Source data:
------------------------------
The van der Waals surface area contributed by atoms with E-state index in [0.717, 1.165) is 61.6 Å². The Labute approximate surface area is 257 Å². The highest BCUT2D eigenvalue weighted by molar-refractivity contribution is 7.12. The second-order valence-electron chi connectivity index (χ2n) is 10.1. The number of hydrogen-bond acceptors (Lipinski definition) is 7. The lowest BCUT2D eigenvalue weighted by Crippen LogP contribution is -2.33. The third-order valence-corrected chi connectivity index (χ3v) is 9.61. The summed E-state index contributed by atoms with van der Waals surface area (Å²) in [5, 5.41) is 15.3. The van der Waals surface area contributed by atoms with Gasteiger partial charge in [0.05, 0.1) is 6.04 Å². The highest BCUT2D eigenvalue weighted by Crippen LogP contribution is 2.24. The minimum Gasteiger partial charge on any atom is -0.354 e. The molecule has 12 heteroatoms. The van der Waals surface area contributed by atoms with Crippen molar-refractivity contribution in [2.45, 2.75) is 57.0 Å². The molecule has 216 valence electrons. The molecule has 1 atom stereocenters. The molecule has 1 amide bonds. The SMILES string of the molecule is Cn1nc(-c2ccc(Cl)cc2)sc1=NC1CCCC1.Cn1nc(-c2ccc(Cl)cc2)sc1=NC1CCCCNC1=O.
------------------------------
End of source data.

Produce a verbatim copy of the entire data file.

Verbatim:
The van der Waals surface area contributed by atoms with E-state index in [0.717, 1.165) is 61.6 Å². The Labute approximate surface area is 257 Å². The highest BCUT2D eigenvalue weighted by molar-refractivity contribution is 7.12. The second-order valence-electron chi connectivity index (χ2n) is 10.1. The number of hydrogen-bond acceptors (Lipinski definition) is 7. The lowest BCUT2D eigenvalue weighted by Crippen LogP contribution is -2.33. The third-order valence-corrected chi connectivity index (χ3v) is 9.61. The summed E-state index contributed by atoms with van der Waals surface area (Å²) in [5, 5.41) is 15.3. The van der Waals surface area contributed by atoms with Gasteiger partial charge in [0.05, 0.1) is 6.04 Å². The highest BCUT2D eigenvalue weighted by Crippen LogP contribution is 2.24. The minimum Gasteiger partial charge on any atom is -0.354 e. The molecule has 12 heteroatoms. The van der Waals surface area contributed by atoms with Crippen molar-refractivity contribution in [2.45, 2.75) is 57.0 Å². The molecule has 216 valence electrons. The molecule has 1 atom stereocenters. The molecule has 1 amide bonds. The SMILES string of the molecule is Cn1nc(-c2ccc(Cl)cc2)sc1=NC1CCCC1.Cn1nc(-c2ccc(Cl)cc2)sc1=NC1CCCCNC1=O.